Senator Elizabeth Warren's sponsors said: "the latest news: Mark Zuckerberg and Facebook have just supported Donald Trump's re-election."
The statement was immediately confirmed to be false, but the shock factor used in advertising has two purposes: to emphasize Facebook's recent policy decisions in order to avoid factual verification of political advertising; and second, to draw attention to the Trump campaign's alleged use of false information in its own ads.
Since Senator Warren announced her candidacy for the Democratic Party, she has consistently opposed the power and influence of large technology companies. As early as March, she announced a policy aimed at breaking the so-called "anti competitive merger", such as Facebook's acquisition of WhatsApp.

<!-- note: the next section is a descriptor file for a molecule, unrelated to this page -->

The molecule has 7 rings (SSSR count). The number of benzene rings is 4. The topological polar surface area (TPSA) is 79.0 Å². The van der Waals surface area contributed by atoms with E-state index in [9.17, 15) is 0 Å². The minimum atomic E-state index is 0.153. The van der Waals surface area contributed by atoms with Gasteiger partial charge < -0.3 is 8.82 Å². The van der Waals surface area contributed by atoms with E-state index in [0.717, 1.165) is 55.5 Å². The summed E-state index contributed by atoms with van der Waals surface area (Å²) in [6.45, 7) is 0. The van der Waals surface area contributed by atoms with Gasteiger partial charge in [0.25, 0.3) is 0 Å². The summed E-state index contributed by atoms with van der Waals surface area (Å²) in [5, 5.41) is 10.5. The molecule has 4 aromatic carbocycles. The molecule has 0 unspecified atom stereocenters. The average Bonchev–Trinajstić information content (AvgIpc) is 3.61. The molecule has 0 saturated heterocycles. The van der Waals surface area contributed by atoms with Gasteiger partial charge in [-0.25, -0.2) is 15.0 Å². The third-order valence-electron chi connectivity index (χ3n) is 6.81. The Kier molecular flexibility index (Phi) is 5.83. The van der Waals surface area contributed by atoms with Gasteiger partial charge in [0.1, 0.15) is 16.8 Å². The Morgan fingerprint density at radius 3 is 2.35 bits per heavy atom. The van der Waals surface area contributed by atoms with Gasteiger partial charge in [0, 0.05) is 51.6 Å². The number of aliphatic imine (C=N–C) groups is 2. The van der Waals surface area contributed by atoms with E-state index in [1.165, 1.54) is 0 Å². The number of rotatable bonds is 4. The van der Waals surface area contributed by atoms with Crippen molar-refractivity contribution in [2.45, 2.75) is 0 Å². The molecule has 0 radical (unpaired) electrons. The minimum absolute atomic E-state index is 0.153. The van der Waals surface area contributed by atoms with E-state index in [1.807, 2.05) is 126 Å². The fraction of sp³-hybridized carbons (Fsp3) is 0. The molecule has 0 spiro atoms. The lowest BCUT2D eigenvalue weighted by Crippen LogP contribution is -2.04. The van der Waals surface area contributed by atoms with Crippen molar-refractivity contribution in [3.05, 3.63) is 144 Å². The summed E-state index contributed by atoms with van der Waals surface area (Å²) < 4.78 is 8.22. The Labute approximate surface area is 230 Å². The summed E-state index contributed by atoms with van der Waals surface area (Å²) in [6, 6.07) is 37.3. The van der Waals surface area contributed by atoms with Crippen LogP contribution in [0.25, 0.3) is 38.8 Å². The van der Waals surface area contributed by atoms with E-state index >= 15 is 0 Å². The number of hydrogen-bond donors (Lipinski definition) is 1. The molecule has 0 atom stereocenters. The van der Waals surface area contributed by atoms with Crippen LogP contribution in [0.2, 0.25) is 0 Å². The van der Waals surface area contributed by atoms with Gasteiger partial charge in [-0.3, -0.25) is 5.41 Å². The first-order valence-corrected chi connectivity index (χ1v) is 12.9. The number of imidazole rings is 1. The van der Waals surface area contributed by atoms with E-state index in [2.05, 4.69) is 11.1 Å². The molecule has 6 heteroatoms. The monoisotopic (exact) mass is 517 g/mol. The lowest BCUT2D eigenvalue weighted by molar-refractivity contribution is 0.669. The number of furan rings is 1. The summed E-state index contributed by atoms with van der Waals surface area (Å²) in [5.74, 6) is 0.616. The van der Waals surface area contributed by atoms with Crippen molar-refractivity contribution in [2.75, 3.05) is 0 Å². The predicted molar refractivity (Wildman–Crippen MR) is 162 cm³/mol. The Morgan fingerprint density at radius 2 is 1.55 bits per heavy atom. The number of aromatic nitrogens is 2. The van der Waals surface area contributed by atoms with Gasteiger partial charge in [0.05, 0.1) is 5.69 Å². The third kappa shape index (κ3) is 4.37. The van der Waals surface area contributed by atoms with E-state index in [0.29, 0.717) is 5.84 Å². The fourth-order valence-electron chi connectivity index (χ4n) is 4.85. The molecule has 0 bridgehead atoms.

However, after Facebook said that its community guidelines did not apply to political posts, it released the latest strategy, even if it violated the rules that would prohibit other posts.
The purpose of using lies in advertising is to attract people's attention, but it also shows how easy it is to publish false information. For now, it seems that Facebook will not do anything about it. "if Senator Warren wants to say something she knows is not true, we don't think Facebook should censor this statement," Andy Stone, a spokesman for the company, said in a statement on Friday.